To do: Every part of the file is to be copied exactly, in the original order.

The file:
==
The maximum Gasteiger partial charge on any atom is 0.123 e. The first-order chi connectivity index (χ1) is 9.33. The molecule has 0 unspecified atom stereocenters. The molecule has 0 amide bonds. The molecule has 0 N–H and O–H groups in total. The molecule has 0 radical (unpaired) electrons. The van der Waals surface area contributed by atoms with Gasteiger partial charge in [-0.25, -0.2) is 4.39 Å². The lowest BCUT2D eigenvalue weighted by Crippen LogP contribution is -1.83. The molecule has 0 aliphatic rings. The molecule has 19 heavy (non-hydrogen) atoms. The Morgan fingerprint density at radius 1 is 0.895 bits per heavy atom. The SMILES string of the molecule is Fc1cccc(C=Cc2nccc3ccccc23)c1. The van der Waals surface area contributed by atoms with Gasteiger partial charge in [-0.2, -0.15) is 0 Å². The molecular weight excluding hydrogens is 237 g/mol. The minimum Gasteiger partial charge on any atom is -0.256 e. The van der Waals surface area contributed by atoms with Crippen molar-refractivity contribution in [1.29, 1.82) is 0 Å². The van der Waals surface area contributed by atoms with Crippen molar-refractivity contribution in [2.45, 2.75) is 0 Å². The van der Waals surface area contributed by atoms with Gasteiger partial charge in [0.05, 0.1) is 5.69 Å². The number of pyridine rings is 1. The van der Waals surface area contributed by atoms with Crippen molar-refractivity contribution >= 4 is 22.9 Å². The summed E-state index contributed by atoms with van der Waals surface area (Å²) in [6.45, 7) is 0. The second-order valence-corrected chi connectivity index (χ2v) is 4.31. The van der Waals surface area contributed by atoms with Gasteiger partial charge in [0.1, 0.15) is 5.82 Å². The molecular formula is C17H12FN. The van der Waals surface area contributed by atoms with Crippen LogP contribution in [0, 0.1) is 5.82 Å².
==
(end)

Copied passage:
The maximum Gasteiger partial charge on any atom is 0.123 e. The first-order chi connectivity index (χ1) is 9.33. The molecule has 0 unspecified atom stereocenters. The molecule has 0 amide bonds. The molecule has 0 N–H and O–H groups in total. The molecule has 0 radical (unpaired) electrons. The van der Waals surface area contributed by atoms with Gasteiger partial charge in [-0.25, -0.2) is 4.39 Å². The lowest BCUT2D eigenvalue weighted by Crippen LogP contribution is -1.83. The molecule has 0 aliphatic rings. The molecule has 19 heavy (non-hydrogen) atoms. The Morgan fingerprint density at radius 1 is 0.895 bits per heavy atom. The SMILES string of the molecule is Fc1cccc(C=Cc2nccc3ccccc23)c1. The van der Waals surface area contributed by atoms with Gasteiger partial charge in [-0.2, -0.15) is 0 Å². The molecular weight excluding hydrogens is 237 g/mol. The minimum Gasteiger partial charge on any atom is -0.256 e. The van der Waals surface area contributed by atoms with Crippen molar-refractivity contribution in [1.29, 1.82) is 0 Å². The van der Waals surface area contributed by atoms with Crippen molar-refractivity contribution in [2.45, 2.75) is 0 Å². The van der Waals surface area contributed by atoms with Gasteiger partial charge in [0.05, 0.1) is 5.69 Å². The number of pyridine rings is 1. The van der Waals surface area contributed by atoms with Crippen molar-refractivity contribution >= 4 is 22.9 Å². The summed E-state index contributed by atoms with van der Waals surface area (Å²) in [6.45, 7) is 0. The second-order valence-corrected chi connectivity index (χ2v) is 4.31. The van der Waals surface area contributed by atoms with Gasteiger partial charge in [0.1, 0.15) is 5.82 Å². The molecular formula is C17H12FN. The van der Waals surface area contributed by atoms with Crippen LogP contribution in [0, 0.1) is 5.82 Å².